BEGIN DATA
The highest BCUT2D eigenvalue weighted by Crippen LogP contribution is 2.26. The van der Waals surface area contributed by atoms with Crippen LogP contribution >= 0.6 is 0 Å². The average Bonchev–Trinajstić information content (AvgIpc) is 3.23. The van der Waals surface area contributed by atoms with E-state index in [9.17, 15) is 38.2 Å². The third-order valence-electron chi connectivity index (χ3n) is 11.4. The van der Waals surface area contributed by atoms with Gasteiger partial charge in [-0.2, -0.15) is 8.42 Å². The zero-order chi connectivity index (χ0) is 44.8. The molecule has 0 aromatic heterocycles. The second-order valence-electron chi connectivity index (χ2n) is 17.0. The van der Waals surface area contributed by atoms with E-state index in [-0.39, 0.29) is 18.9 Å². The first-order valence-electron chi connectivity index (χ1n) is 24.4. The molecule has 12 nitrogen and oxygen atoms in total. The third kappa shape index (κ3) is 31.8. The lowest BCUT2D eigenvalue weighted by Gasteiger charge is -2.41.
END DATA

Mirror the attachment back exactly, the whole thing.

The highest BCUT2D eigenvalue weighted by Crippen LogP contribution is 2.26. The van der Waals surface area contributed by atoms with Crippen LogP contribution >= 0.6 is 0 Å². The average Bonchev–Trinajstić information content (AvgIpc) is 3.23. The van der Waals surface area contributed by atoms with E-state index in [9.17, 15) is 38.2 Å². The third-order valence-electron chi connectivity index (χ3n) is 11.4. The van der Waals surface area contributed by atoms with Gasteiger partial charge in [-0.2, -0.15) is 8.42 Å². The zero-order chi connectivity index (χ0) is 44.8. The molecule has 0 aromatic heterocycles. The second-order valence-electron chi connectivity index (χ2n) is 17.0. The van der Waals surface area contributed by atoms with E-state index in [-0.39, 0.29) is 18.9 Å². The first-order valence-electron chi connectivity index (χ1n) is 24.4. The molecule has 12 nitrogen and oxygen atoms in total. The third kappa shape index (κ3) is 31.8. The lowest BCUT2D eigenvalue weighted by Gasteiger charge is -2.41.